Understanding National Origin Discrimination – Part 2

by Zelle LLP
Contact

Last week, we discussed the definition of national origin discrimination and the requirements imposed on employers by state and federal law. Today’s post provides examples of workplace issues involving workers’ national origin, and provides points for employers to consider as they manage national origin issues in the workplace.
Examples
National origin discrimination claims can arise from lots of different circumstances. A fairly classic set of facts is presented in a November 2016 suit brought by the EEOC. The agency alleges that a temporary staffing firm segregated Latino workers in less desirable, more hazardous positions, paid them less, and provided fewer hours than their non-Hispanic counterparts. When the Latino workers complained about ongoing harassment including ethnic slurs, threats, and verbal abuse, the staffing firm did nothing.
In 2015, the EEOC brought suit against National Tire & Battery in a case involving facts that have become more common since 9/11. The suit alleged that managers and coworkers regularly called an Arab Muslim mechanic “Taliban,” “al-Qaeda,” “bin Laden,” and “terrorist” and accused him of making bombs. The mechanic complained repeatedly to management, but the company did nothing to stop the harassment. The case eventually settled for $22,500. In a similar case, the EEOC charged that a car dealership in Illinois subjected three Arab Muslim employees to a hostile work environment, alleging that the dealership’s managers used offensive slurs such as “terrorist” and “Hezbollah” and made mocking and insulting references to the Qur’an and the manner in which Muslims pray. That case was settled for $100,000.
Many claims of discrimination based on national origin involve allegations that an employee was instructed to speak—or not speak—a particular language. Just a few weeks ago, the EEOC announced that Kevothermal, a manufacturer of vacuum insulation panels, agreed to pay $60,000 and change its practices in order to settle a lawsuit in which it was alleged that a Hispanic employee was instructed not to speak Spanish on the production floor, although it was part of her job to translate for other employees who only spoke Spanish. In another case, the EEOC sued a Wisconsin plastics company for firing a group of Hmong and Hispanic employees based on 10-minute observations that marked them down for English skills, even though those skills were not needed to perform their jobs.
In a particularly interesting case, Hispanic employees sued Target for national origin discrimination based in part on the company’s distribution of an internal memo with “Multi-Cultural Tips” for managers, which included reminders that not all employees eat tacos and wear sombreros. The suit also alleged that supervisors, who were nearly all Caucasians, frequently used racial slurs with Hispanic employees. Target apologized for the tip sheet, but we can’t find any reports on the outcome of this litigation.
National origin discrimination claims can result in significant financial consequences for employers. In 2015, Patterson-UTI Drilling agreed to pay $14.5 million to settle a class-action suit alleging a nationwide pattern of discrimination on the company’s oil rigs. The drilling company was accused of assigning minorities to the lowest level jobs, failing to train and promote minorities, and disciplining and demoting minority employees disproportionately. Hispanic employees said they were subject to racial slurs that escalated to physical harassment.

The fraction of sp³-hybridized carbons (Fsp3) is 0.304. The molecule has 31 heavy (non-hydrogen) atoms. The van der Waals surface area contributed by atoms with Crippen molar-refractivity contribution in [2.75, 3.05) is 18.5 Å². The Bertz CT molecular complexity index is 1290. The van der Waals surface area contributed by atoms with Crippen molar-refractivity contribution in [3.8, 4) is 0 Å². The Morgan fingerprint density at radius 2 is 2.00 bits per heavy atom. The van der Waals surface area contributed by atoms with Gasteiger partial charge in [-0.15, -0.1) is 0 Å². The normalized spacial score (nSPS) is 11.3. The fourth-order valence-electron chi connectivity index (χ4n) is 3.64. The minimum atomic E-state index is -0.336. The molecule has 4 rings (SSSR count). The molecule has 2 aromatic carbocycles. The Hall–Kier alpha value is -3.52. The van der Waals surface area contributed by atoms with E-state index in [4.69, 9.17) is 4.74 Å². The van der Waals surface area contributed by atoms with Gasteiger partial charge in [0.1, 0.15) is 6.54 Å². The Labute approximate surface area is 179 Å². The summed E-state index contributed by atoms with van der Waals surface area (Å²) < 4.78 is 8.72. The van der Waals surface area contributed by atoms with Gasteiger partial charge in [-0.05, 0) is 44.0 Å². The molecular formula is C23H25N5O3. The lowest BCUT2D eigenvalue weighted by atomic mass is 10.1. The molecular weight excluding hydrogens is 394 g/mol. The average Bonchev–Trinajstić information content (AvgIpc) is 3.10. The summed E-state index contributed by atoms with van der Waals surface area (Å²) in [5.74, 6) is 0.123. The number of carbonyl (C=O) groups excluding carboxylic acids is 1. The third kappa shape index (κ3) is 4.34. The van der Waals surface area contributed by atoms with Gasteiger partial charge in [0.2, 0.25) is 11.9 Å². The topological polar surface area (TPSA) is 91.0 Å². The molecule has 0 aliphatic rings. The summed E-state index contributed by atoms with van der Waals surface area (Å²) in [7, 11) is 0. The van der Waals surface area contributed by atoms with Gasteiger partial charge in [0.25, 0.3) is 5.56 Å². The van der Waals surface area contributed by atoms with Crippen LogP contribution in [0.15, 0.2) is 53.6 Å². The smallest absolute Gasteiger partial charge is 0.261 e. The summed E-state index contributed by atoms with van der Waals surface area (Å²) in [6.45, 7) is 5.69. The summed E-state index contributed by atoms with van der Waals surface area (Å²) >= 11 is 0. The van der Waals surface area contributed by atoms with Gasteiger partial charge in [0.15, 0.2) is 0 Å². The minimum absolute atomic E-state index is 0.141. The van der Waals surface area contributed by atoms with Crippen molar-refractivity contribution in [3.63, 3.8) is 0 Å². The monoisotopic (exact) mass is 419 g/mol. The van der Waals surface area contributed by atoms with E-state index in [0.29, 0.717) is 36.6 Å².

Management
The EEOC has made national origin discrimination a particular priority. In 2016, EEOC chair Jenny Yang said that the EEOC “has identified protecting immigrant, migrant, and other vulnerable populations as a national strategic priority.” In addition to its recently published enforcement guidance, the EEOC recently published another guidance tool titled “What You Should Know About Religious and National Origin Discrimination Against Those Who Are, or Are Perceived to Be, Muslim or Middle Eastern.” The agency included in its Strategic Enforcement Plan for Fiscal Years 2017-2021 the emerging priority of addressing backlash discrimination against those who are Muslim or Sikh, or persons of Arab, Middle Eastern or South Asian descent, and persons perceived to be members of these groups. If the EEOC is concerned about this, employers should be too. Here are some suggestions for employer action:
  • Educate HR professionals, managers and supervisors about legal requirements and the definition of national origin discrimination. They are an employer’s eyes and ears in the workplace, and can recognize issues before they escalate into problems.
  • Establish and enforce a zero-tolerance policy for harassment based on national origin. Investigate claims and discipline offenders.
  • Scrutinize hiring policies and practices to identify and eliminate those which discourage, screen out, or segregate applicants and employees based on national origin.
  • Be extremely wary of English-only policies and English fluency requirements, adopting only those that are based on verifiable business necessity.
  • Never allow customer preference to result in discriminatory policies and practices.
 

 

DISCLAIMER: Because of the generality of this update, the information provided herein may not be applicable in all situations and should not be acted upon without specific legal advice based on particular situations.

© Zelle LLP | Attorney Advertising

Written by:

Zelle  LLP
Contact
more
less

Zelle LLP on:

Readers' Choice 2017
Reporters on Deadline

"My best business intelligence, in one easy email…"

Your first step to building a free, personalized, morning email brief covering pertinent authors and topics on JD Supra:
Sign up using*

Already signed up? Log in here